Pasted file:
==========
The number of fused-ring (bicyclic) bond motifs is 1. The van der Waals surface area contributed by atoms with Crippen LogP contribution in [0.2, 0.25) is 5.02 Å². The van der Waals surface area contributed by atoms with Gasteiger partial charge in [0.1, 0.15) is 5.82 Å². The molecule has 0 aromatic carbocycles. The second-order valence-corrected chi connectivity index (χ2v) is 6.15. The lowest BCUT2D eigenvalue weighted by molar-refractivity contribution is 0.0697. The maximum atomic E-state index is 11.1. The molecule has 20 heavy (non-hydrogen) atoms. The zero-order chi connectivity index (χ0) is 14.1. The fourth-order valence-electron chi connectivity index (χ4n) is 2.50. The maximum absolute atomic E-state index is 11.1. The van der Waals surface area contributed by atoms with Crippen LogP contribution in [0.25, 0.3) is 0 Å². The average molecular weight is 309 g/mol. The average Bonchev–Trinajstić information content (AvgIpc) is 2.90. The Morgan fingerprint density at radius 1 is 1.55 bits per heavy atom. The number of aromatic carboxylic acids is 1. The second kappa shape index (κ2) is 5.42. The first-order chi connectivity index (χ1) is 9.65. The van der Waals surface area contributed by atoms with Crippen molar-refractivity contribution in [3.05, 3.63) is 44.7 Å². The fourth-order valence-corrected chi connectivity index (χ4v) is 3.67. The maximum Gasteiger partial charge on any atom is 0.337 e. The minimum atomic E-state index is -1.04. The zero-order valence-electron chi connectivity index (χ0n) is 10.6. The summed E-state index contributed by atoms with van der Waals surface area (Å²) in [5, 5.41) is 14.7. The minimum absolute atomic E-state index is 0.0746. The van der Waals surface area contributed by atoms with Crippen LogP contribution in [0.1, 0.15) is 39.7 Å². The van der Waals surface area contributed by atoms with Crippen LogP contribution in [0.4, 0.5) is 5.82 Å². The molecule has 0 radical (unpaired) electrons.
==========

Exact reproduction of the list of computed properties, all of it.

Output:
The number of fused-ring (bicyclic) bond motifs is 1. The van der Waals surface area contributed by atoms with Crippen LogP contribution in [0.2, 0.25) is 5.02 Å². The van der Waals surface area contributed by atoms with Gasteiger partial charge in [0.1, 0.15) is 5.82 Å². The molecule has 0 aromatic carbocycles. The second-order valence-corrected chi connectivity index (χ2v) is 6.15. The lowest BCUT2D eigenvalue weighted by molar-refractivity contribution is 0.0697. The maximum atomic E-state index is 11.1. The molecule has 20 heavy (non-hydrogen) atoms. The zero-order chi connectivity index (χ0) is 14.1. The fourth-order valence-electron chi connectivity index (χ4n) is 2.50. The maximum absolute atomic E-state index is 11.1. The van der Waals surface area contributed by atoms with Crippen LogP contribution in [0.25, 0.3) is 0 Å². The average molecular weight is 309 g/mol. The average Bonchev–Trinajstić information content (AvgIpc) is 2.90. The Morgan fingerprint density at radius 1 is 1.55 bits per heavy atom. The number of aromatic carboxylic acids is 1. The second kappa shape index (κ2) is 5.42. The first-order chi connectivity index (χ1) is 9.65. The van der Waals surface area contributed by atoms with Crippen molar-refractivity contribution in [3.05, 3.63) is 44.7 Å². The fourth-order valence-corrected chi connectivity index (χ4v) is 3.67. The maximum Gasteiger partial charge on any atom is 0.337 e. The minimum atomic E-state index is -1.04. The zero-order valence-electron chi connectivity index (χ0n) is 10.6. The summed E-state index contributed by atoms with van der Waals surface area (Å²) in [5, 5.41) is 14.7. The minimum absolute atomic E-state index is 0.0746. The van der Waals surface area contributed by atoms with Crippen LogP contribution in [0.1, 0.15) is 39.7 Å². The van der Waals surface area contributed by atoms with Crippen LogP contribution in [0.4, 0.5) is 5.82 Å². The molecule has 0 radical (unpaired) electrons.